Starbucks Corp. said it would pay Mondelez International Inc., formerly known as Kraft, $2.79 billion to settle a dispute over distribution of packaged coffee.

The payment, ordered Tuesday by an arbitrator, consists of $2.23 billion in damages and $557 million in interest. The company said Wednesday it has adequate cash and borrowing capacity to fund the payment and will book it as a charge to its fiscal 2013 operating expenses.

Kraft was represented by Mike Ciresi, a well-known plaintiff's attorney for the Minneapolis law firm of Robins Miller Kaplan & Ciresi. "This is an enormous result for the client that completely validates their position," Ciresi said Wednesday.

Among other cases, Ciresi is known for having represented the state of Minnesota and Blue Cross and Blue Shield of Minnesota in a landmark settlement against the tobacco industry that totaled more than $6 billion.

The ruling settles a dispute that began in 2010, when Starbucks offered $750 million to end an agreement through which Mondelez, then known as Kraft Foods Inc., distributed its coffee to food retailers.

Kraft rejected the offer. Starbucks sought to wrest control of its packaged coffee business as revenue grew and surpassed gains in other segments.

Recent revenue growth at Starbucks is being driven by new products, such as K-Cups, "that would not have been possible without ending the Kraft arrangement," David Tarantino, an analyst at Robert W. Baird & Co. in Milwaukee, said in a research note Wednesday. The company can continue to grow its packaged-coffee business at an "above-average pace for an extended period," he said.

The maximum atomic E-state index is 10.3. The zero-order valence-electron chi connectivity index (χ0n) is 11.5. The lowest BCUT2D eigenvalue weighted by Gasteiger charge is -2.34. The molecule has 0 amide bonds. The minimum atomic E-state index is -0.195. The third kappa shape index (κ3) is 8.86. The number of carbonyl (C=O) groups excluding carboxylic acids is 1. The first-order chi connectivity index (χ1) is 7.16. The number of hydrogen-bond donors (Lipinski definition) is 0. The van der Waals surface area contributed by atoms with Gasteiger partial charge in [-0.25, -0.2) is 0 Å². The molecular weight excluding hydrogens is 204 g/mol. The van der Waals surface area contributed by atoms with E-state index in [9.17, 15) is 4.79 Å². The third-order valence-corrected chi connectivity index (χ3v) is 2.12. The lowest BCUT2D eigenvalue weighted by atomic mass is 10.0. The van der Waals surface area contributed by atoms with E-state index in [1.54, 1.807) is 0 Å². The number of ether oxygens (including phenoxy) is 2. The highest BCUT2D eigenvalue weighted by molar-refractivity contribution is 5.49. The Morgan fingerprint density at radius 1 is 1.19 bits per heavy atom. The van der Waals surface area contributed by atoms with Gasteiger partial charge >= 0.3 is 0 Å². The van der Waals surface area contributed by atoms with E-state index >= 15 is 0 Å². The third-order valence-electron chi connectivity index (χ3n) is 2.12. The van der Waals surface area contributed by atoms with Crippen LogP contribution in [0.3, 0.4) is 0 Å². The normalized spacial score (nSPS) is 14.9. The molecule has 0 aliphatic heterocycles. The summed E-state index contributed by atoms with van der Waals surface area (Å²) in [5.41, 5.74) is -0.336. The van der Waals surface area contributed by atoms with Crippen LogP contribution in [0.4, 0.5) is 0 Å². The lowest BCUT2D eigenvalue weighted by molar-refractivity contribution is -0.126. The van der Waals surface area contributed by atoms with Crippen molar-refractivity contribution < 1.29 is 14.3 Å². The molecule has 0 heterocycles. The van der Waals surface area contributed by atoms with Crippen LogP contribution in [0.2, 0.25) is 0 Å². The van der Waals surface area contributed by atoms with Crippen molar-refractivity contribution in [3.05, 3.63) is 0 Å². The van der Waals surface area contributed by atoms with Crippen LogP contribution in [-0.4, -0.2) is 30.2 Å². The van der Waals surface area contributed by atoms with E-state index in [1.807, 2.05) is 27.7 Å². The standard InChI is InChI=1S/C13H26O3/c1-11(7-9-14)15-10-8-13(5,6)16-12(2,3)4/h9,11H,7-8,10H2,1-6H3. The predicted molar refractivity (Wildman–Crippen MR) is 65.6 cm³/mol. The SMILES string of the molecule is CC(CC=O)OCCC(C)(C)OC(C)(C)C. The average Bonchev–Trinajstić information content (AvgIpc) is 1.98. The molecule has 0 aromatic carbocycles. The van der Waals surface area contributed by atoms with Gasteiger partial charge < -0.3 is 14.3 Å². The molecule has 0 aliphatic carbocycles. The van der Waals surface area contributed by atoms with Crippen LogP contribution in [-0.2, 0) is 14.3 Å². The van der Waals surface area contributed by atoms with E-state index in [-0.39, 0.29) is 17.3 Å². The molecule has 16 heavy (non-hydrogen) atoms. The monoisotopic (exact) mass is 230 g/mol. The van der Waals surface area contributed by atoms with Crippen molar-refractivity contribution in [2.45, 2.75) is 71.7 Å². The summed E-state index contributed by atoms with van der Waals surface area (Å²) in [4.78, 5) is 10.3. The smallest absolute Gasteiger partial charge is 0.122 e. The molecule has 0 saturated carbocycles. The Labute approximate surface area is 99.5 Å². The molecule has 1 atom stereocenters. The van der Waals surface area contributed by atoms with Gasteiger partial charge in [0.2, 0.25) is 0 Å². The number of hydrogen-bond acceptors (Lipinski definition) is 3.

In Starbucks' fiscal 2012, revenue for packaged coffee and teas sold in grocery stores and other retailers jumped 50 percent, compared with a 14 percent sales increase for the entire company. That growth was largely driven by sales of Starbucks and Tazo brand single-serve K-Cup packs, the company said.

Starbucks said that it disagreed with the arbitrator's conclusion and said Kraft didn't deliver on its responsibility to the brand.

While Kraft Foods Group Inc. remained the named party in the dispute after it was spun off from Mondelez in October 2012, Kraft agreed to direct any recovery to Mondelez and said the arbitration's outcome won't have a material financial impact on it.

Mondelez said it would use the proceeds from the settlement to buy back stock.

In November 2010, Starbucks Chief Executive Howard Schultz said he planned to terminate the distribution pact with Kraft, which started with an agreement in 1998 that was superseded by a new deal in 2004. The world's largest coffee chain was seeking to generate more of its revenue from grocery stores with new offerings such as Via, its single-serve coffee product. It's also expanding its packaged coffee business in more overseas markets.

Starbucks is "building a multibillion-dollar global consumer packaged business," Schultz said in a webcast for investors Wednesday. "We now have the flexibility and the freedom to control our own destiny."

Starbucks shares rose 1 percent Wednesday to close at $81.46. Deerfield, Ill.,-based Mondelez rose 2.7 percent to $33.31.

Staff writer David Phelps contributed to this report.